This week’s Parasha begins with instructions given to Moshe, which effect Aaron and the Kohanim forever after: And God spoke to Moshe, ‘Speak to the kohanim, the sons of Aaron, and say to them, “Do not defile yourselves with the soul of the dead from among your people.”‘ (Leviticus 21:1).
It is striking that the entire portion addressing the Kohanim, never mentions the defilement because of dead bodies, but rather warns against the defilement from departed souls. Another example “He shall not go in where there are souls of dead people; he shall not defile himself even for his father or mother.” (21:11) Through the entire Torah we learn that a dead body is impure, however it is never mentioned that souls were impure. So why are the Kohanim cautioned not to approach souls rather than dead bodies? We should also wonder why the Torah chose to instruct the Kohanim of these laws right after warning us against having mediums and oracles? The last Verse of the previous Parasha states: “Any man or woman involved in the practices of mediums or oracles shall be put to death; they shall be pelted with stones – their bloodguilt shall be upon them.” (Leviticus 20:27).
This verse discusses the punishment for alien practices which were known as ov “mediums” and yidoni, “oracles,” which involved communication with the dead. This is the third instance in which this prohibition is reiterated. What is the parallel between witchcraft performers who are the most defiled individuals and the saintly Kohanim?
The Shem MiShmuel observes that the first instance of lost innocence was the fall of Adam and Eve. In Eden, the first human beings were truly one with Hashem, experiencing His presence, thus they exchanged that for a bite of fruit which they hoped would give them a better knowledge of Hashem. The result was the introduction of death into the world.
Death is the opposite of innocence. Once man separated himself from Hashem, the power of tumah, “spiritual impurity” gained a foothold. In fact, the Hebrew word tam “innocent” when read in reverse spells met, “death.” When man is no longer innocent, having reversed and perverted his natural innocence, the result is inevitable and inexorable. This was experienced by King Shaul when the Philistines gathered to attack Israel. The prophet Shmuel had passed away, and Shaul’s prayers remained unanswered. He felt at loss with nowhere to turn to for advice. The Verse describes his poor decision. And Saul said to his servants, “Find for me a woman who masters the practice of ov and I will go and seek her out’ … He said to her, ‘Perform sorcery for me with ov and bring back he whom I ask of you’ … She said, ‘Who should I bring back?’ and he said, ‘Shmuel’ … And Shmuel said to Shaul, ‘Why have you angered me and raised me up … Hashem will tear the kingdom from your hands and give it to your friend David.” (I Samuel 28:7-17) Indeed, the next day King Shaul and his son died, baring the consequence of using sorcery as stated; “When you come to the land that Hashem has given you, do not practice the revolting habits of those nations … nor practice ov or yid’oni or attempt to communicate with the dead. For Hashem abhors all those using these methods, and because of these abominations Hashem is driving out these nations before you. Be complete with Hashem your God.” (Deut. 18:9-13). The Zohar explains that the above verses clearly define the paradox between the tree of life and the tree of death. The choice is ours and we should choose life. Being Tam with Hashem amounts to being totally and confidently conferred into happily accepting all occurrences with the belief this is in our best interest. While resourcing to occult practices denote a lack of trust in Hashem, which lead to confusion and fear. The Zohar mandates that the complete and innocent person, the Tam, his body and soul are unified, while the one resorting to witchcraft dissociated his soul from his body and therefore perishes. All sins, to a certain level, effect a separation between the soul and the body, and only redemption can reunite them. Any form of split between the soul and the body affect the health of the person, respectively to the level of the separation. This teaching clarifies the questions asked above. As the very function of the kohen is to reunite and to make peace between man and Hashem through the sacrificial offerings which serve as atonement to sins. In other words, the kohen brings about oneness and wholeness between the body and the soul. According to the Zohar, the kohen is the embodiment of the tree of life and any defilement will affect him even more than a regular Jew. Therefore, at all time he must remain connected to Hashem, while a corpse represents the separation of the Divine from the mortal.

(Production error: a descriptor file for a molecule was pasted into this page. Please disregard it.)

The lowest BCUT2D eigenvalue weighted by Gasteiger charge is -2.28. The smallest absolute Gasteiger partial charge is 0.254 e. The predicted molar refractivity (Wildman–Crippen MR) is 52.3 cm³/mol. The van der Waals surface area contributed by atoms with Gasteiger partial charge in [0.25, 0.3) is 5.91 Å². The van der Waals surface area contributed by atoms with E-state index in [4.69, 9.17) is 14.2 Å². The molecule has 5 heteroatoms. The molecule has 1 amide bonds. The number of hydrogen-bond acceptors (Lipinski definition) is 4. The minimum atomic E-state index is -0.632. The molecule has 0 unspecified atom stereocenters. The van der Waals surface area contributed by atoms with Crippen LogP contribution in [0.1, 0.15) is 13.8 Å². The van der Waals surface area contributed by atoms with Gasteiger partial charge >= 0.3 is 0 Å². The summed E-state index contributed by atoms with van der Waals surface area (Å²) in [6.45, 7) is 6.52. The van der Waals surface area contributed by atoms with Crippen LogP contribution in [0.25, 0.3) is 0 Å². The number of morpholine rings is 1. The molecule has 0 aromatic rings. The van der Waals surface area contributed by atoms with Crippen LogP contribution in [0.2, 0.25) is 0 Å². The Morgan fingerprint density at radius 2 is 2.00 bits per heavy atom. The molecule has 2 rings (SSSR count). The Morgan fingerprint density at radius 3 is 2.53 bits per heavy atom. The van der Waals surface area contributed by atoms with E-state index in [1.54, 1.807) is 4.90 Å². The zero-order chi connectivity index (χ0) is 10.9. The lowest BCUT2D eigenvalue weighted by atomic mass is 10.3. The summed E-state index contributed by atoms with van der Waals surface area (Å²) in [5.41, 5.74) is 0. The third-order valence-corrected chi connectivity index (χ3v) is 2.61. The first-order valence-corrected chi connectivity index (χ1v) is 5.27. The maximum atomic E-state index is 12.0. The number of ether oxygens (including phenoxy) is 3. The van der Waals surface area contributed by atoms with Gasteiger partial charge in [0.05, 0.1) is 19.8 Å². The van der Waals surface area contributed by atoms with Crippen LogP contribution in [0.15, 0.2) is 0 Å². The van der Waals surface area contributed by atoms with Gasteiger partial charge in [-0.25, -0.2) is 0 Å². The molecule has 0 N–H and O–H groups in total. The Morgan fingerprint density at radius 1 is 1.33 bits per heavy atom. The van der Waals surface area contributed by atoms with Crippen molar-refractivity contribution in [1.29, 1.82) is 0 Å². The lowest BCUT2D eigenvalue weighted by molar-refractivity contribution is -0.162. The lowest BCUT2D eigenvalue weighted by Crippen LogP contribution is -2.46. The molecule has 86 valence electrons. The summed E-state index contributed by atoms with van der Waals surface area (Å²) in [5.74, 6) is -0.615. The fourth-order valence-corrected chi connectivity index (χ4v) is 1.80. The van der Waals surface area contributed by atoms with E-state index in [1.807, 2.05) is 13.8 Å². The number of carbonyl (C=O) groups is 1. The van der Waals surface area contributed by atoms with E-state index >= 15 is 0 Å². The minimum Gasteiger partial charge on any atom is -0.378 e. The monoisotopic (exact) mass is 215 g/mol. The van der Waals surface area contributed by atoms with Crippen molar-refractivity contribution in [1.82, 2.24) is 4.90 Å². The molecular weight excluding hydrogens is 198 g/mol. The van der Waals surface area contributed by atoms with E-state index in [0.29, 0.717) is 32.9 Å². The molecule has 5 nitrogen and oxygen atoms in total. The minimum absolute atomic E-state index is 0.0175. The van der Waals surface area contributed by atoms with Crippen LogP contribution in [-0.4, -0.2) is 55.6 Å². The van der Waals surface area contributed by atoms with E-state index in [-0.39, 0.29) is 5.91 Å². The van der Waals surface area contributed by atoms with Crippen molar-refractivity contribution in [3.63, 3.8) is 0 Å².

For the kohen to fulfill his mandate he must be complete, Shalem, in order to bring peace between man and Hashem. The word shalem, “complete” or “whole” is strongly
associated with the word shalom “peace,” as peace brings oneness and wholeness. Hence, the Mishna states; Hillel said: “Be a disciple of Aaron, loving peace and pursuing peace, loving mankind and bringing them closer to the Torah.” (Avot 1:12)
The Maharal teaches that peace is Godly; it emanates from Hashem and is thus an aspect of Hashem Himself (Netivot Olam Page 215). For this reason, one of the names of Hashem is “Shalom,” as it specifies His Oneness and Wholeness.
By Rabbi Fridmann * email@example.com * 305.985.3461
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